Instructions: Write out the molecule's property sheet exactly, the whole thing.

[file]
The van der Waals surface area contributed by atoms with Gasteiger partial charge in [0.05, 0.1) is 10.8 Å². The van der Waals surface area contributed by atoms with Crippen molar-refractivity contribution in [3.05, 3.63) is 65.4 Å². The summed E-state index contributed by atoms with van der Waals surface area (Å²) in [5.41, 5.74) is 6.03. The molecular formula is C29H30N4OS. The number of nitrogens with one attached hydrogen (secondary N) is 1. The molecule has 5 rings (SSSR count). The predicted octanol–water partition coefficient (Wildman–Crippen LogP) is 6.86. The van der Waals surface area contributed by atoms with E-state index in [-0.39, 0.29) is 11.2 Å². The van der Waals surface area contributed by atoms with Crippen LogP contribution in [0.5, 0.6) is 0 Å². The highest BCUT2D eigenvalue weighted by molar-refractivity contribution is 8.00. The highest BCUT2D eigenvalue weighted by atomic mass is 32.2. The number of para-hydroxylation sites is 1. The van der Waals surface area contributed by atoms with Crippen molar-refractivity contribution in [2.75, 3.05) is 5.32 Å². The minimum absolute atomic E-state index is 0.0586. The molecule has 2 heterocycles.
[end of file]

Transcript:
The van der Waals surface area contributed by atoms with Gasteiger partial charge in [0.05, 0.1) is 10.8 Å². The van der Waals surface area contributed by atoms with Crippen molar-refractivity contribution in [3.05, 3.63) is 65.4 Å². The summed E-state index contributed by atoms with van der Waals surface area (Å²) in [5.41, 5.74) is 6.03. The molecular formula is C29H30N4OS. The number of nitrogens with one attached hydrogen (secondary N) is 1. The molecule has 5 rings (SSSR count). The predicted octanol–water partition coefficient (Wildman–Crippen LogP) is 6.86. The van der Waals surface area contributed by atoms with E-state index in [-0.39, 0.29) is 11.2 Å². The van der Waals surface area contributed by atoms with Crippen LogP contribution in [0.5, 0.6) is 0 Å². The highest BCUT2D eigenvalue weighted by molar-refractivity contribution is 8.00. The highest BCUT2D eigenvalue weighted by atomic mass is 32.2. The number of para-hydroxylation sites is 1. The van der Waals surface area contributed by atoms with Crippen molar-refractivity contribution in [2.75, 3.05) is 5.32 Å². The minimum absolute atomic E-state index is 0.0586. The molecule has 2 heterocycles.